Old folk at lunch

Monday, March 23, 2015

Was Paganini a psychopath?


Paganini was a brilliant violinist in the 19th century but what else do we know about him?

Franz Lehar wrote an operetta about him called, unsurprisingly, Paganini.  And the operetta seems to be pretty historically accurate as far as I can see.  Paganini is portrayed as a compulsive womanizer and gambler, which he was.  Even his gambling away his violin is historically accurate.  So the operetta would seem to be an insightful recreation of the man.

And, given my psychology background I can say with confidence that what Lehar portrays is a psychopath, and a pretty reprehensible one at that.  Psychopathy was one of my research interests during my academic career and I have had a couple of research articles on the subject published in the academic literature. See here and here.  I have also written about it more recently here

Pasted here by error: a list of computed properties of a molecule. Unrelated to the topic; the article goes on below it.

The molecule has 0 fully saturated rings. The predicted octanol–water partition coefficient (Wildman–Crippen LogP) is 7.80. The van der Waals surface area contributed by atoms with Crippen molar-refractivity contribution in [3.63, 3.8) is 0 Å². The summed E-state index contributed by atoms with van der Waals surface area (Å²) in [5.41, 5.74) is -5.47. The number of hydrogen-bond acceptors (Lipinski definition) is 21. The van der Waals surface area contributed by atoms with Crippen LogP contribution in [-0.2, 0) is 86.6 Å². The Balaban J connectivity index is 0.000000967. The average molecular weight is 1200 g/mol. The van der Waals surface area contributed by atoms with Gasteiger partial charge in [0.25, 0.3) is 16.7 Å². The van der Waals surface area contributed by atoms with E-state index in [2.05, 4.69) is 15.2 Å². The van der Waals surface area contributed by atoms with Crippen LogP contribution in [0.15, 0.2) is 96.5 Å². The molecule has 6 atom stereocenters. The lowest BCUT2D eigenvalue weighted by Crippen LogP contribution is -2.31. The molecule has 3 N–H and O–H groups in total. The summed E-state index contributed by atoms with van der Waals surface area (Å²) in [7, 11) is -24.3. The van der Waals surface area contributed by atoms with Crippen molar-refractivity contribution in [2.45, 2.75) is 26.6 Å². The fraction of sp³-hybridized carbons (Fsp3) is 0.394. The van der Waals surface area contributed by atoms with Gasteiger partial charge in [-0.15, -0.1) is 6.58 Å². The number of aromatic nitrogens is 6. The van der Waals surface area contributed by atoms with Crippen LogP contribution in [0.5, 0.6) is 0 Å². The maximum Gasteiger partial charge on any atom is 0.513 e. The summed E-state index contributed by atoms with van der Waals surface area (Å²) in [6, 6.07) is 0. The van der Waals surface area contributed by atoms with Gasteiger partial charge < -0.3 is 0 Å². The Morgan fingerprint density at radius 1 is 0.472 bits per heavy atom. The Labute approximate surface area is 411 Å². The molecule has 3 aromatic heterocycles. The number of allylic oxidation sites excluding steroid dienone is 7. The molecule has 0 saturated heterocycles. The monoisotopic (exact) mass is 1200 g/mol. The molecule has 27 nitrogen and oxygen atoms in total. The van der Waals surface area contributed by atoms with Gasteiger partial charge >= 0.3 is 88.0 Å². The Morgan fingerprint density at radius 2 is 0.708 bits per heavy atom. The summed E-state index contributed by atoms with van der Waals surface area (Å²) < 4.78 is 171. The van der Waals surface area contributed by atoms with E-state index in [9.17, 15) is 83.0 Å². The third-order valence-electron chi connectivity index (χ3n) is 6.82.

Psychopaths very often have a magnetic appeal to women -- mainly because the psychopath tells the woman whatever she wants to hear  -- whether it is true or not.  And Paganini's approach to women is also just that.  But psychopaths tend to become unglued when their lies become evident.  And Paganini did. And the way the Princess sticks to him despite great disappointments is also very typical.  Women are reluctant to abandon the wonderful illusion that the psychopath has created and think they can make it come true if they try hard enough. So if anyone would like to see how psychopaths do it, Lehar's operetta would be a good start.

In the circumstances the ending of the operetta has to be low key by operetta standards.  The parties simply go their different ways.  At least the death and damnation of an opera ending is not seen.

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